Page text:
Dismal Medtronic 670g Results for Pediatrics

MiniMed 670G and Guardian3 CGM sensor from Medtronicdiabetes.com

MiniMed 670G and Guardian3 CGM sensor from Medtronicdiabetes.com

The USA Endocrine Society is singing the praises of Medtronic MiniMed's 670g insulin pump system. Although it's not yet FDA approved in the USA for children ages 7-13, a study funded by Medtronic has shown that the 670g is safe and effective for pediatric patients with type 1 diabetes.

As you read below and watch the video presenting this data, you'll see why I'm not convinced this high-tech "smart pump" system is making ANY notable improvement in the health of the people using it. 

Medtronic's 670g is touted as "THE WORLD’S FIRST HYBRID CLOSED LOOP SYSTEM."

It was approved in the USA for adults and adolescents 14 years and older in September 2016, and released for that age group in April 2017. 

The 670g works directly with the new Medtronic Guardian3 CGM system to detect and automatically react to your current blood sugar levels. Using the 670g automatic mode, the user sets a standard blood sugar range and the pump will automatically suspend insulin delivery 30 minutes before the user reaches the low threshold of that blood sugar range, and the pump will automatically bolus more insulin when you approach the high end of the preset range. 

I originally saw this research summarized in print form here and I needed to do some digging to find the original presentation (video below) because the data given in print wasn't adding up. 

While the data DOES show an improvement in overall A1c and blood glucose variability within children ages 7-13 years old using the new Medtronic 670g system in automatic mode, it's a measly, little, tiny, minuscule improvement. 

Is this even noteworthy? 

Listen to the presentation below [starting at 11:10] describing this study using the Medtronic 670g for the pediatric group (ages 7-13),  or skip to a linked synopsis with highlighted quotes below from the article: 

The data shows...

"In a single-arm study, Wood and colleagues analyzed data from 105 children aged 7 to 13 years with type 1 diabetes.... Following an in-clinic evaluation, children used the MiniMed system in open-loop, manual mode for 2 weeks, followed by closed-loop, automatic mode for 3 months.

From baseline to 3 months, HbA1c improved from a mean of 7.9% to 7.5%, as did overall variability of sensor glucose values. Total daily dose of insulin increased slightly, from a mean of 0.8 units per day to 0.9 units per day.

[ diaVerge interjects: That improvement from 7.9% to 7.5% A1c is an average improvement of only 14 mg/dL. That's from 204 mg/dL average to 190 mg/dL average.]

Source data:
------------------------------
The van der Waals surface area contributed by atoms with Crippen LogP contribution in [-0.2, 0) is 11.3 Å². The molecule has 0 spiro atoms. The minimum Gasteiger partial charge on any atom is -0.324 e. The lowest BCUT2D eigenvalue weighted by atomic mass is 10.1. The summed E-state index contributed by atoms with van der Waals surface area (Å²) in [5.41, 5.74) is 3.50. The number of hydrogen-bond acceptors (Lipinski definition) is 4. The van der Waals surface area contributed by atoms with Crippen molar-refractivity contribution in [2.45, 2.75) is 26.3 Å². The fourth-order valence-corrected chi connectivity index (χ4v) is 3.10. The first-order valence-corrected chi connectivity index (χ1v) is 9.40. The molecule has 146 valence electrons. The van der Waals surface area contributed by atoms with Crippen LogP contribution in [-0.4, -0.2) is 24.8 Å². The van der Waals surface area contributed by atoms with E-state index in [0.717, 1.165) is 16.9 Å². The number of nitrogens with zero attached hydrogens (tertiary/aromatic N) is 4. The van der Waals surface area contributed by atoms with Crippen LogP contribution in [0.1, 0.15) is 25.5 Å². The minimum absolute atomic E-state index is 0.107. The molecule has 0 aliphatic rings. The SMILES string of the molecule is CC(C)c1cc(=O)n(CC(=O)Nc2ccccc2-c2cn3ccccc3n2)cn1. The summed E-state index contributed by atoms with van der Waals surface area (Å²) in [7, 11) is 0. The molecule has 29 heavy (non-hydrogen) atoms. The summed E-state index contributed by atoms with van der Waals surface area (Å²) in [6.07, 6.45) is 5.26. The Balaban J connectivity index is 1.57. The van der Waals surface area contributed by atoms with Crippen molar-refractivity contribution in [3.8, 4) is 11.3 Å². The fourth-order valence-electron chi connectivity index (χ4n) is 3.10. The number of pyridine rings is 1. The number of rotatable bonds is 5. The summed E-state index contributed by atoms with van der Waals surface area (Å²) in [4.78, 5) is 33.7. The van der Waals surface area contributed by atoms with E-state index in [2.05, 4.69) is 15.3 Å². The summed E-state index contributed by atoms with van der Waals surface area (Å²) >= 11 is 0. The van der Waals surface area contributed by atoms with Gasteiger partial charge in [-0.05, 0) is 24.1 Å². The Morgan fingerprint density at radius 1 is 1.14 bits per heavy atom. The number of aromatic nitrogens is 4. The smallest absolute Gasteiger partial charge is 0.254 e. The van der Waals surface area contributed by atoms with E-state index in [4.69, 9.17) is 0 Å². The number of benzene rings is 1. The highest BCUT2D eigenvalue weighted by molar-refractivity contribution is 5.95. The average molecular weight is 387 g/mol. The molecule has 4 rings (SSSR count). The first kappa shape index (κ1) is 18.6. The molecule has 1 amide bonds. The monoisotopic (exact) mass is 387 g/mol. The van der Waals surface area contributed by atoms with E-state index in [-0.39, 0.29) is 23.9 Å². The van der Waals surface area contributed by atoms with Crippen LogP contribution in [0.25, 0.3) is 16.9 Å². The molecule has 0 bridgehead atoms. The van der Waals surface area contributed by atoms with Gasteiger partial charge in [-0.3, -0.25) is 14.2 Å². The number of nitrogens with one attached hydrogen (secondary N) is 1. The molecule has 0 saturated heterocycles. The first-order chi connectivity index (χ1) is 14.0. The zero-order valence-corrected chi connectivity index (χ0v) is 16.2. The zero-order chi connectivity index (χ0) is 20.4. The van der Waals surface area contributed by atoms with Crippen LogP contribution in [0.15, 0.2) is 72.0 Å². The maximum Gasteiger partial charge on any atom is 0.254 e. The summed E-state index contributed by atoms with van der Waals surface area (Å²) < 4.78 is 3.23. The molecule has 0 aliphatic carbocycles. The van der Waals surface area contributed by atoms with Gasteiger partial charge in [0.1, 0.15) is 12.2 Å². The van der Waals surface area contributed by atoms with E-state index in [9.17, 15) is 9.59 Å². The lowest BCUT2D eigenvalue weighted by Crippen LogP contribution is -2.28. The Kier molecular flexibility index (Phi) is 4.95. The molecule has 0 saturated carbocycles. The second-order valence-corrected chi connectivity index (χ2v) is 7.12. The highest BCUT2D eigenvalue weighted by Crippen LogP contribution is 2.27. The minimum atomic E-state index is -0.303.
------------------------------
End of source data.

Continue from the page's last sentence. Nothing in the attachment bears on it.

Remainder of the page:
Wood noted the researchers were most excited by the marked improvement in time spent in the target blood glucose range of 71 mg/dL to 180 mg/dL, which increased from 56% to 65% in the pediatric group over 3 months of use."  

[diaVerge interjects: Since there is roughly 720 hours in a month, this would be an increase from 403.2 hours in range to 468 hours in range per month. That looks like a lot, but when you consider the huge target blood sugar range of 70-180, an added 64.8 hours per month within that range AND still maintaining a blood sugar average of 190 mg/dL (which is outside the pump's target range) is atrocious. 


And the most shocking detail is, not the huge target range of 70-180 mg/dL, but the standard deviation 'improvement' shown in the chart above in yellow (slide taken from the video presentation above, with yellow highlights added by diaVerge).

The standard deviation is the range that your blood sugar fluctuates on either side of your average. 

Across the age ranges, you see that the standard deviation of blood sugar levels is still very high, and with a very marginal improvement using the Medtronic 670G smart pump system.

As you see highlighted in yellow, the pediatric group standard deviation improved from 67 to 63 mg/dL, Adolescents from 63 to 59, and Adults from 54 to 51 after 3 months using this pump system on auto-mode. 

This automated pump system IS an improvement and, no doubt, this technology is a godsend for many people. A pump system that can take much of the guesswork out of insulin delivery and do so automatically - with no user input - is amazing. 

But... we deserve better. 

We deserve lower blood sugar level thresholds AND a lower standards of deviation.

This system is NOT going to ensure the long-term healthy outcome that we are all working towards, and especially not in children who have a long and arduous future with type 1 diabetes ahead of them.

It makes me angry that so much money is put into developing 'tools' to make diabetes more convenient. This is a patch instead of a cure. 


It's no surprise that many people following the low carb method of diabetes management are opting to NOT use this pump system because we can manage our blood sugar levels better on our own.

I've spoken with a few low-carbers who DO use this Medtronic pump system in manual mode only (not on auto-mode) which makes it just like other manual pumps with integrated CGM data.

Most people with type 1 diabetes eating low carb, following Dr. Bernstein's plan for diabetes management, can maintain standard deviations in the teens and low 20s (compared to the data above, which shows standard deviation from 51-63) 

But don't take my word for it. Here's proof from people with type 1 diabetes, who follow low carb ala Dr. Bernstein and maintaining NORMAL (non-diabetic) blood sugar levels: 


(A huge thanks to all the people who provided me with CGM data to use for this article. More graphs yet to be added. ) 


We do NOT NEED "smart pump" that maintains HIGH blood sugar levels and in fact, provides only marginal improvement. Low carb is more effective at lowering overall A1c levels and standard deviation than the Medtronic 670g.